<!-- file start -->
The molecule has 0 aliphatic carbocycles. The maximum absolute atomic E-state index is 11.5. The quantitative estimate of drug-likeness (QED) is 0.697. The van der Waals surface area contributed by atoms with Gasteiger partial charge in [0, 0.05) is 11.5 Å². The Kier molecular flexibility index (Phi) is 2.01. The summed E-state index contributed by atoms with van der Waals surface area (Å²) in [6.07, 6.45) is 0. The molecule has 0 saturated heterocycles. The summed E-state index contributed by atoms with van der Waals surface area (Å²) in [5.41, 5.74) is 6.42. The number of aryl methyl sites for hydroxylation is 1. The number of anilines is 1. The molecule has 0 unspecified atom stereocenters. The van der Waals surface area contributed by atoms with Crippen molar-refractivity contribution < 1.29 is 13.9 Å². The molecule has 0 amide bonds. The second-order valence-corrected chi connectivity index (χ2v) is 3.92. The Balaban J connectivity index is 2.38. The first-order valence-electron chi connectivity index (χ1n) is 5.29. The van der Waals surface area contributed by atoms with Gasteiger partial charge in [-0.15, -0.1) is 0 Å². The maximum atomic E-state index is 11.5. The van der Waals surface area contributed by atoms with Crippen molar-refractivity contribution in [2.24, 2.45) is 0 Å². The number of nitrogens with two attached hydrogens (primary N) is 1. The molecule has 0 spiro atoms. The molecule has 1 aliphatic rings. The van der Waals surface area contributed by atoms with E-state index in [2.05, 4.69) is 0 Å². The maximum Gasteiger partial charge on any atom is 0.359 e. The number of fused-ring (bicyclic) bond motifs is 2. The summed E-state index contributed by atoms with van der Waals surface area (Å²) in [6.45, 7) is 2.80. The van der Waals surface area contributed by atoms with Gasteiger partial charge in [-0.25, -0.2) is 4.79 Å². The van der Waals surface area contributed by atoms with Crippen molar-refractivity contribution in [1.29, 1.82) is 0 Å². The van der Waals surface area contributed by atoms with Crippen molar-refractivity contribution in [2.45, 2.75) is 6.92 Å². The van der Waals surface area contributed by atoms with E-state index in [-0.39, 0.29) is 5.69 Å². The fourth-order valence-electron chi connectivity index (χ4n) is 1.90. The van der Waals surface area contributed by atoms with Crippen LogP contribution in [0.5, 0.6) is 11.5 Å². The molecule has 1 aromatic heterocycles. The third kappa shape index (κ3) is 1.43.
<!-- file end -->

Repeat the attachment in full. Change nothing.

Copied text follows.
The molecule has 0 aliphatic carbocycles. The maximum absolute atomic E-state index is 11.5. The quantitative estimate of drug-likeness (QED) is 0.697. The van der Waals surface area contributed by atoms with Gasteiger partial charge in [0, 0.05) is 11.5 Å². The Kier molecular flexibility index (Phi) is 2.01. The summed E-state index contributed by atoms with van der Waals surface area (Å²) in [6.07, 6.45) is 0. The molecule has 0 saturated heterocycles. The summed E-state index contributed by atoms with van der Waals surface area (Å²) in [5.41, 5.74) is 6.42. The number of aryl methyl sites for hydroxylation is 1. The number of anilines is 1. The molecule has 0 unspecified atom stereocenters. The van der Waals surface area contributed by atoms with Crippen molar-refractivity contribution < 1.29 is 13.9 Å². The molecule has 0 amide bonds. The second-order valence-corrected chi connectivity index (χ2v) is 3.92. The Balaban J connectivity index is 2.38. The first-order valence-electron chi connectivity index (χ1n) is 5.29. The van der Waals surface area contributed by atoms with Gasteiger partial charge in [-0.15, -0.1) is 0 Å². The maximum atomic E-state index is 11.5. The van der Waals surface area contributed by atoms with Crippen molar-refractivity contribution in [2.24, 2.45) is 0 Å². The number of nitrogens with two attached hydrogens (primary N) is 1. The molecule has 0 spiro atoms. The molecule has 1 aliphatic rings. The van der Waals surface area contributed by atoms with E-state index in [2.05, 4.69) is 0 Å². The maximum Gasteiger partial charge on any atom is 0.359 e. The number of fused-ring (bicyclic) bond motifs is 2. The summed E-state index contributed by atoms with van der Waals surface area (Å²) in [6.45, 7) is 2.80. The van der Waals surface area contributed by atoms with Gasteiger partial charge in [-0.25, -0.2) is 4.79 Å². The van der Waals surface area contributed by atoms with Crippen molar-refractivity contribution in [1.29, 1.82) is 0 Å². The van der Waals surface area contributed by atoms with Crippen molar-refractivity contribution in [2.45, 2.75) is 6.92 Å². The van der Waals surface area contributed by atoms with E-state index in [-0.39, 0.29) is 5.69 Å². The fourth-order valence-electron chi connectivity index (χ4n) is 1.90. The van der Waals surface area contributed by atoms with Crippen LogP contribution in [0.5, 0.6) is 11.5 Å². The molecule has 1 aromatic heterocycles. The third kappa shape index (κ3) is 1.43.